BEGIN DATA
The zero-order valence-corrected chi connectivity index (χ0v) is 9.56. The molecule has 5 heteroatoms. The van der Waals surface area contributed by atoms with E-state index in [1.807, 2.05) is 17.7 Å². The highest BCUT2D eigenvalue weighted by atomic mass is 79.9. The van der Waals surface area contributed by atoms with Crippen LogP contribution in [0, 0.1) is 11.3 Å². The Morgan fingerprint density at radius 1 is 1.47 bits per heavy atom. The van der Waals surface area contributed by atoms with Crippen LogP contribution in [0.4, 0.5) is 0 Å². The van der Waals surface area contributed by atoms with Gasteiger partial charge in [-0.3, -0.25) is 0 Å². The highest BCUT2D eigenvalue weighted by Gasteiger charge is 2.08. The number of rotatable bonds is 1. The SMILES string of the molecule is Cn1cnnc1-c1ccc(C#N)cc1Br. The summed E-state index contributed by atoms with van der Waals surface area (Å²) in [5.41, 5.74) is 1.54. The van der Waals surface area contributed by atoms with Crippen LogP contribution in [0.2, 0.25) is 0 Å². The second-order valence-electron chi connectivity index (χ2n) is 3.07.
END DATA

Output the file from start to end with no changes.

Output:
The zero-order valence-corrected chi connectivity index (χ0v) is 9.56. The molecule has 5 heteroatoms. The van der Waals surface area contributed by atoms with E-state index in [1.807, 2.05) is 17.7 Å². The highest BCUT2D eigenvalue weighted by atomic mass is 79.9. The van der Waals surface area contributed by atoms with Crippen LogP contribution in [0, 0.1) is 11.3 Å². The Morgan fingerprint density at radius 1 is 1.47 bits per heavy atom. The van der Waals surface area contributed by atoms with Crippen LogP contribution in [0.4, 0.5) is 0 Å². The van der Waals surface area contributed by atoms with Gasteiger partial charge in [-0.3, -0.25) is 0 Å². The highest BCUT2D eigenvalue weighted by Gasteiger charge is 2.08. The number of rotatable bonds is 1. The SMILES string of the molecule is Cn1cnnc1-c1ccc(C#N)cc1Br. The summed E-state index contributed by atoms with van der Waals surface area (Å²) in [5.41, 5.74) is 1.54. The van der Waals surface area contributed by atoms with Crippen LogP contribution in [0.2, 0.25) is 0 Å². The second-order valence-electron chi connectivity index (χ2n) is 3.07.